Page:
Of course more people support billionaires tax rates going up as many of them are so loophole happy, they barely pay any.
Yet the meme is they pay 40%, 50% etc depending on the media source, which shows how little the 99%make not how much 1% pays.

September 18 2012 at 12:00 PM Report abuse +2 rate up rate down Reply
chris1011

The job creators was a term Luntz developed to replace a myriad of words, like tycoons, capitalists the indolent investor class. Market manipulator class etc. but the one thing they’ve proved is patriotism doesn’t include creating well paid jobs in America when cheap paying jobs outsourced yield a higher profit because the "must have" gadget costs, after shipping, less than half to produce and yet is sold for almost the exact price as an American made similar product the motive is all about profits not jobs as America manufacturers are still hanging on.
If you remove the tax subsidies on job exporters plus incentives, including job exporter loopholes then the local guy would actually show a healthier profit for his patriotism and caring about his workforce but Republican’s won’t hear a word about that because they have several times blocked efforts to cut subsidies for job exporters and remove their tax breaks and also blocked a made in America bill that would have given all the benefits to job importers.
The same applies to the meme that has a noisy minority thinking that if they do all of the heavy lifting for billionaire tax avoiders, somehow they’ll be rewarded but that ain’t going to happen.
50 billionaires make more income in the US than the bottom 97 million paid workers but if you take the secret world of Willard Mittie’s tax records and only look at the one he had doctored to run for President, For Pete’s Sake. You can’t help but note that all things being even slightly true in that prefabricated excuse for transparency is that at best those same billionaires at most and this is a tall stretch, pay 13.9% in federal taxes, That’s 13.9% on an income greater than 97 million people or roughly half of the work force.

September 18 2012 at 11:59 AM Report abuse +2 rate up rate down Reply
ohmyboehnertwo

A six-year veteran of the United States Marines has posted a powerful photo of himself on the Internet in which he shows his dissatisfaction with the police raid in Oakland, California that put a fellow vet in critical condition.
­A late-Tuesday crack-down on the Occupy Oakland encampment left Scott Olsen, a 24-year-old Marine that served two tours of Iraq, in the hospital in critical condition after a blunt object made contact with his head, fracturing his skull and leading to swelling of the brain. The projectile is believed to be a non-lethal canister fired by the local police as hundreds of cops swarmed on the Bay Area hub of the Occupy Wall Street movement to attempt to thwart protesters.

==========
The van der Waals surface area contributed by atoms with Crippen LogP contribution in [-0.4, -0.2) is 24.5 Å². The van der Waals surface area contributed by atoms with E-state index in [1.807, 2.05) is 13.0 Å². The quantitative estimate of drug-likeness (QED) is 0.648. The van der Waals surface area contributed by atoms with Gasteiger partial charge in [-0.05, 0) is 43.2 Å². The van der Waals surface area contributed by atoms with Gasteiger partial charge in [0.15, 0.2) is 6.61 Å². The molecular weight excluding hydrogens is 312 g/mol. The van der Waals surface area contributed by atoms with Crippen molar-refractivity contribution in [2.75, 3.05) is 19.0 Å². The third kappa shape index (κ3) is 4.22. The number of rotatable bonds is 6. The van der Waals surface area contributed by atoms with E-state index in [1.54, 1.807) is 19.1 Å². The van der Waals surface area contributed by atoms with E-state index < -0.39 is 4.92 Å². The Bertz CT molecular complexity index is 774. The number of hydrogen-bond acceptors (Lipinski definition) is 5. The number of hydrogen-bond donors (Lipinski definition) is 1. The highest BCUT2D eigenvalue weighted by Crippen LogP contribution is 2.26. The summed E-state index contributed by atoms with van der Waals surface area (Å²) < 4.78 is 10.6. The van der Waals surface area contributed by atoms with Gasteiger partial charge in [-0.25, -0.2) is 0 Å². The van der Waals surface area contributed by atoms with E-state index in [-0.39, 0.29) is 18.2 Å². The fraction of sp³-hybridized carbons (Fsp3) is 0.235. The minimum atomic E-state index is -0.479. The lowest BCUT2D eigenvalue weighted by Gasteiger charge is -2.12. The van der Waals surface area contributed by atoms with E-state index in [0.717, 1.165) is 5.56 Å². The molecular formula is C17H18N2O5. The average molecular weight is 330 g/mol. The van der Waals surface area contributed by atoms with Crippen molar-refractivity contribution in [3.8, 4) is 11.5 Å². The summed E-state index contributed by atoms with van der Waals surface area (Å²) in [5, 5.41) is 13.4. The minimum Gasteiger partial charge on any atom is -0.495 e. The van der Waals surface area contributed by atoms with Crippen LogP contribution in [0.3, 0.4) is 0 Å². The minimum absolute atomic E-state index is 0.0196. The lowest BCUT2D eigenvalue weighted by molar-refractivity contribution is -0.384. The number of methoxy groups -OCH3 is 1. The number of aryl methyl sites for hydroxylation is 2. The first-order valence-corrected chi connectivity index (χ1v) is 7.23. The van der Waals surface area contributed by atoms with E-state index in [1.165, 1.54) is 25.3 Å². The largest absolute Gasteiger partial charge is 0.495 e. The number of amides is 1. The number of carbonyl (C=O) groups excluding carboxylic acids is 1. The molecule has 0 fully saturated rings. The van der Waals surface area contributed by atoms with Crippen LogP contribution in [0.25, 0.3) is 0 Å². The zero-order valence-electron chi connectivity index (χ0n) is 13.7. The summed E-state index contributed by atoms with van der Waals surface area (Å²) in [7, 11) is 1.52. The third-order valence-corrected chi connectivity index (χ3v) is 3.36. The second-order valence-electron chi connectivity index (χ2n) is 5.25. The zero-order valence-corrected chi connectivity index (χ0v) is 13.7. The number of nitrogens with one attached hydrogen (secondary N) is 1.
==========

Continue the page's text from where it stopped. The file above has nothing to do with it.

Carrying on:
One marine, Jay C Gentile, posted a photograph of himself on the popular online site Reddit.com holding an image of his fallen fellow Marine in one hand and a sign in his other reading, “You did this to my brother.”

In the first 13 hours that the post, titled “How I feel, as a United States Marine, about what occurred in Oakland” has been on Reddit, it has garnered over 1,200 comments and has accumulated exponentially more views.

Since the post has gone viral online, the user has added to the site that he is located in South Jersey and has been so moved by response on the Web that he now says he plans to attend Occupy movements across America in the coming days.

“I'm very much for the movement and encourage everybody I know to get involved,” the author published as an addendum to the original posting.

“I see this young man and I picture the men and women that stood beside me during my time in, and the men and women that stand in those places today,” he adds. “I know what he went through to become a Marine, what he ate for breakfast most days and how long he was able to talk to his parents with his $10 phone card in a shack in Iraq. He is my brother and, unfortunately, I cannot put the reasoning into words.”